My conclusion is that VMware can be of immense help when a complex test setup is needed. The only situations where VMware wouldn't be optimal for testing are when speed or timing are important considerations, or when special hardware is used which can't be safely used with virtual machines.


References


Appendix A

Overall structure and IP addressing

 

Virtual Test Rig overview


Appendix B

setupbridge.sh”, the Autobridge script

 

#!/bin/sh


DO=


export PATH=$PATH:/sbin:/usr/sbin


TEMPFILE1=`mktemp`

TEMPFILE2=`mktemp`


echo "Setupbridge `date`"


$DO ifconfig bridge01 down

$DO ifconfig bridge02 down

$DO ifconfig bridge03 down


brctl show | grep "eth" | awk '$1 ~ /bridge/ {brname=$1} {print brname " " $NF}' | while read bridge if; do

$DO brctl delif $bridge $if

$DO ifconfig $if down

done


$DO brctl delbr bridge01

$DO brctl delbr bridge02

$DO brctl delbr bridge03


cat > $TEMPFILE1 << EOF

bridge01 eth0

bridge02 eth1

bridge03 eth2

EOF


shuf > $TEMPFILE2 << EOF

eth3

eth4

eth5

EOF


paste -d" " $TEMPFILE1 $TEMPFILE2 | while read bridge if1 if2; do

$DO ifconfig $if1 down

$DO ifconfig $if2 down

$DO brctl addbr $bridge

$DO brctl addif $bridge $if1

$DO brctl addif $bridge $if2

$DO ifconfig $if1 0.0.0.0

$DO ifconfig $if2 0.0.0.0

done


$DO ifconfig bridge01 up 192.168.100.3 netmask 255.255.255.0 broadcast 192.168.100.255

$DO ifconfig bridge02 up

$DO ifconfig bridge03 up

$DO route add default gw 192.168.100.1



rm $TEMPFILE1 $TEMPFILE2



Appendix C

Useful scripts

domasq.sh

Gateway script: Set up masquerading (NAT) on the gateway.


#!/bin/sh


for net in 192.168.10.0/24 192.168.11.0/24 192.168.15.0/24 192.168.100.0/24; do

iptables -t nat -A POSTROUTING -o eth0 --source $net -j MASQUERADE

done

slowrestart.sh

Client script: Restart networking, with a five-minute delay.


#!/bin/sh


sleep 5

ifdown eth0

killall dhclient3

> /var/lib/dhcp3/dhclient.leases

> /var/lib/dhcp3/dhclient.eth0.leases

sleep 300

/etc/init.d/networking start

runrestart.sh

Client script: Run slowrestart.sh as a background job.


#!/bin/sh


nohup < /dev/null > /dev/null 2>&1 /usr/local/bin/slowrestart.sh &

exit 0

clients_nwrestart_slow.sh

Gateway script: Connect to all clients and initiate a slow network restart on each.


#!/bin/sh


clients=`/usr/local/bin/listleases.sh`


for a in $clients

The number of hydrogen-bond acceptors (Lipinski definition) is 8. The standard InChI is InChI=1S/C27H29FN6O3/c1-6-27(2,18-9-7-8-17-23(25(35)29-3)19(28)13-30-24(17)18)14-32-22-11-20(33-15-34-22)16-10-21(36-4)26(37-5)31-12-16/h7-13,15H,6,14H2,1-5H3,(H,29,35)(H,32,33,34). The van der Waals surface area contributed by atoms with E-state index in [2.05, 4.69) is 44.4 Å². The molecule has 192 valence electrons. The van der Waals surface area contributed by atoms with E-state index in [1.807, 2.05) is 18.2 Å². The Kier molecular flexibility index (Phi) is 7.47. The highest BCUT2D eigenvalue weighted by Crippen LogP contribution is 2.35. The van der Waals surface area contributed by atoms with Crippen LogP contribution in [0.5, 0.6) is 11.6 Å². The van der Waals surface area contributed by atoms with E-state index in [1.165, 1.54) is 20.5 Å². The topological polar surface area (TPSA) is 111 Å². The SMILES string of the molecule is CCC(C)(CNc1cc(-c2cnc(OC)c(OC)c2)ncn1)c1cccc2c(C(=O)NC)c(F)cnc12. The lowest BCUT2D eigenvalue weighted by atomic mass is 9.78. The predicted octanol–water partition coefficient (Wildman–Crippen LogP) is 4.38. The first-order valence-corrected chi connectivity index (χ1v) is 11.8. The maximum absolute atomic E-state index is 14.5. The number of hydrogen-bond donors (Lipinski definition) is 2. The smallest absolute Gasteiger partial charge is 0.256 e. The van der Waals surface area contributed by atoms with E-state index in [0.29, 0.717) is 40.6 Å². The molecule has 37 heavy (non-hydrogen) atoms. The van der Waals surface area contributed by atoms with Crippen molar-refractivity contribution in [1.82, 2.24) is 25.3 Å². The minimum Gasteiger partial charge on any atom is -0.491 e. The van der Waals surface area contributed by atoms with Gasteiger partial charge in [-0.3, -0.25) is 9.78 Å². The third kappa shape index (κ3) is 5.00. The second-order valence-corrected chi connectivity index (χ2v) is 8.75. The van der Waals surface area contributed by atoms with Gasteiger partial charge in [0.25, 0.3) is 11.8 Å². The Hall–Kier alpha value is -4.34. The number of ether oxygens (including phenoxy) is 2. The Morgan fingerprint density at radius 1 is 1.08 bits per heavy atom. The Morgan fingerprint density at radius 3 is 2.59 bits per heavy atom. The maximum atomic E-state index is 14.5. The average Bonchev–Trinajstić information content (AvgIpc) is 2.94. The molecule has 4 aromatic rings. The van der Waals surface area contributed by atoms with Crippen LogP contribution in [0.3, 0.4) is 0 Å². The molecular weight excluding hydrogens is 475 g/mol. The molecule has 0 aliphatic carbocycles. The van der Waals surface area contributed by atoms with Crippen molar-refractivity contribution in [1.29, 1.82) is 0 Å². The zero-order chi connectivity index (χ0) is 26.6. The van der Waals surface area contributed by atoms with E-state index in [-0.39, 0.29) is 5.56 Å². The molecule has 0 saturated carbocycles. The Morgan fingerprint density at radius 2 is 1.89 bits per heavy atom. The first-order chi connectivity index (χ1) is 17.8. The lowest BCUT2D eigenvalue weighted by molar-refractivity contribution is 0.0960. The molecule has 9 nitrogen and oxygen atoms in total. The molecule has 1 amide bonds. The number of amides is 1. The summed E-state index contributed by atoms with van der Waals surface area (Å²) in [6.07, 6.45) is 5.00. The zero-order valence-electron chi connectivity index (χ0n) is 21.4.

do

echo Restarting networking on $a

ssh -oStrictHostKeyChecking=no $a '/usr/local/bin/runrestart.sh'

done


echo Done.

listleases.sh (1)

Gateway script: Connect to DHCP servers and enumerate active leases.


#!/bin/sh


TMPFILE=`mktemp`

ssh 192.168.10.10 /usr/local/bin/listleases.sh > $TMPFILE

ssh 192.168.11.10 /usr/local/bin/listleases.sh >> $TMPFILE

sort -u $TMPFILE

rm $TMPFILE


listleases.sh (2)

DHCP server script: Enumerate active leases.

#!/bin/sh


awk '/^lease / { addr=$2 }

/binding state active/ {print addr}' /var/db/dhcpd.leases | sort -u


dhcp_reset.sh

Gateway script: Connect to both DHCP servers, stop dhcpd, completely reset the DHCP lease database and then restart dhcpd, with a 10 second delay.


#!/bin/sh


for host in 192.168.10.10 192.168.11.10; do

ssh $host '(killall dhcpd gluff; sleep 4; > /var/db/dhcpd.leases; > /var/db/dhcp.leases.log; > /var/log/dhcpd.log)'

done

sleep 10


for host in 192.168.10.10 192.168.11.10; do

ssh $host /etc/rc.local

done

clients_restart.sh

Gateway script: Connect to all clients and restart them.


#!/bin/sh


clients=`/usr/local/bin/listleases.sh`


for a in $clients

do

echo Restarting $a

ssh -oStrictHostKeyChecking=no $a 'shutdown -r now' &

done


wait

echo Done.

team_stop.sh

Gateway script: Connect to all virtual systems and shut them down, then shut down the gateway. Note the use of the hosts.txt file, containing a list of server addresses.


#!/bin/sh


hosts="`/usr/local/bin/listleases.sh` `cat hosts.txt`"

for a in $hosts

do

echo Shutting down $a

ssh -oStrictHostKeyChecking=no $a 'shutdown -h now' &

sleep 3

done


wait


shutdown -h now

ihttp://www.ubuntu.com/

iihttps://www.isc.org/software/dhcp

iiihttp://www.vmware.com/pdf/vmware_timekeeping.pdf

ivSee RFC 3046: http://www.faqs.org/rfcs/rfc3046.html

vhttp://www.cisco.com/en/US/docs/switches/lan/catalyst4500/12.1/13ew/configuration/guide/dhcp.html